3 December, 2016
Pizzelles For Sharing At Holiday Time
Pizzelles are the oldest known cookie from the mid-section of Italy. They were made many years ago for the “Festival of the Snakes” also known as the “Feast Day of San Domenico” in the Italian region of Abruzzo. The legend is that after the snakes were chased out of the Ortona village, everyone celebrated with pizzelle.
Pizzelles are known as Italian wafer cookies. The name comes from the Italian word “pizze” for round and flat. Pizzelles are eaten flat or folded into cone shapes that are filled.
Pizzelle makers are typically called irons, because the first ones were just that — irons that were forged by blacksmiths. Women would go to local blacksmiths, and ask them to make an iron with a design. Some irons would be made with family crests on them which would be passed down to each generation.
The cookie dough or batter is put onto a pizzelle iron. The pizzelle iron is held by hand over a hot burner on the stovetop, although some models today are electric and require no stove. The iron stamps a pattern into both sides of the thin golden-brown cookie.
When I was growing up, it was a real ordeal to make these cookies because my grandmother had the iron that heated on the stove top. It was messy and required finesse to manipulate it so you didn’t burn your fingers, hands, arms, well you get the picture. And the old-fashioned irons only made one pizzelle at a time. Well, if you are any kind of Italian, you have to make hundreds of these cookies for the holidays….. yes, it took ALL day.
I inherited the pizzelle iron from my mother but truthfully, I just couldn’t get up enough excitement to make these cookies with that old iron. I guess I remember too many years where it took forever to not only make the cookies, but to clean up afterwards – the iron and the stove top were a mess.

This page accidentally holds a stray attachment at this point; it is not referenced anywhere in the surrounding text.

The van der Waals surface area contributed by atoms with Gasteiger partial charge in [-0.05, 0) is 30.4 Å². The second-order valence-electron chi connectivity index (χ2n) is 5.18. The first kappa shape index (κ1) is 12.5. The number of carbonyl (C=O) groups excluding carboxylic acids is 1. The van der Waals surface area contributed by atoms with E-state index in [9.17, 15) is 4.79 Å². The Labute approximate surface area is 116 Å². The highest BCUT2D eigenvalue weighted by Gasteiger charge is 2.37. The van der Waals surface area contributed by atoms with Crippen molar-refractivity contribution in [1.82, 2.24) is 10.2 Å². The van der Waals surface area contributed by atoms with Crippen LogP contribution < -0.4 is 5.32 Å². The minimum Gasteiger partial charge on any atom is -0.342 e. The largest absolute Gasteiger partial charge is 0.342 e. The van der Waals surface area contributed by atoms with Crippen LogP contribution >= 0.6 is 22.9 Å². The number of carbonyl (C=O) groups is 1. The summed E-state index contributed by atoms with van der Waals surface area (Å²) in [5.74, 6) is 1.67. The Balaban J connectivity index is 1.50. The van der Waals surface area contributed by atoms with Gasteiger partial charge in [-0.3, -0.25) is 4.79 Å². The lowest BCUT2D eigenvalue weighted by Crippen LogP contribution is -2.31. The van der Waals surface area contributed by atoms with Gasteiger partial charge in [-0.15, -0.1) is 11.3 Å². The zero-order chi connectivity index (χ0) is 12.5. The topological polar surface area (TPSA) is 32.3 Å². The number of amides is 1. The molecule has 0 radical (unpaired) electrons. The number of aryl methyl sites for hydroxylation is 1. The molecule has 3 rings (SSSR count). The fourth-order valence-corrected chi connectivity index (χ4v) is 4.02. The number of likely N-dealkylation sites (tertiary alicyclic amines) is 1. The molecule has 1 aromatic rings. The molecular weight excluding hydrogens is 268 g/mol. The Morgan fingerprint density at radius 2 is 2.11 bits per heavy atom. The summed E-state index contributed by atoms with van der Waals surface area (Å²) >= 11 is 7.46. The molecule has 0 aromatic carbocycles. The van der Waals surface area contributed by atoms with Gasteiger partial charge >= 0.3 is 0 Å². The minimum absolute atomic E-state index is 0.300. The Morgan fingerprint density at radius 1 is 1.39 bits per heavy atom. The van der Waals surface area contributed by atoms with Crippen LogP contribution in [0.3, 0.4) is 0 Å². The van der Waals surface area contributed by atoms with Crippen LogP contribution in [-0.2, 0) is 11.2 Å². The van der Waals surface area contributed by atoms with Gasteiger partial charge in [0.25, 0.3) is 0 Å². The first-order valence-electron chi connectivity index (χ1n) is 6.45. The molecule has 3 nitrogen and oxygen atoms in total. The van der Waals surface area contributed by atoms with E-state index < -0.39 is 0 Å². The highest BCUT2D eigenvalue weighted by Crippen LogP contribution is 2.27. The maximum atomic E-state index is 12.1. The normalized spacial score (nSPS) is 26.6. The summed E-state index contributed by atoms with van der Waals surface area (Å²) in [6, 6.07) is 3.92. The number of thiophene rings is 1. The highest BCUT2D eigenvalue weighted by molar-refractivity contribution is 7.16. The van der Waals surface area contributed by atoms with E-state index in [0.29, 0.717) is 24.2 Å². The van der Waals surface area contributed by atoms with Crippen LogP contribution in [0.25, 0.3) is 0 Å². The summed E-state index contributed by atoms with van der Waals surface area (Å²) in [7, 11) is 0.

So when I found an electric pizzelle maker at a reasonable price (using a coupon of course) I had to buy it and try it. I had the best time making these cookies. Not only did it bring back memories of making pizzelle with my family, it was fun and easy, not a hot mess like back in the day.
For the first batch, I used the recipe that came with the pizzelle maker. My grandmother’s recipe is buried somewhere in my recipe files (you must understand that I have boxes of recipes). I have to say, these came out very good and the batter made 90 cookies. So a good start!
- 6 eggs
- 1/2 cup vegetable oil (or melted butter)
- 2 teaspoons vanilla (or pure extract of your choice)
- 3 cups all purpose flour
- 2 teaspoons baking powder
- 1 1/2 cups sugar
- Beat eggs until smooth.
- Add oil and vanilla.
- Shift flour and baking soda into egg mixture
- Add sugar and blend dry and wet ingredients well.
- Mixture will be sticky and relatively stiff - should be a soft dough consistency.
- On a hot iron drop a teaspoon of batter in the middle of each pattern (if using a device with more than one cookie pattern).
- Cook according to your device's instructions. The electric one I have only took about 45 seconds.
- Pull cookie off the iron with a fork or small spatula and set aside to cool.
- Cookies will be softish and dry crisp. If you want to dip one end in chocolate I would recommend waiting until cookies are cooled.
- A variation I like: substitute Limoncello for the vanilla flavoring and dust with powdered sugar while cooling.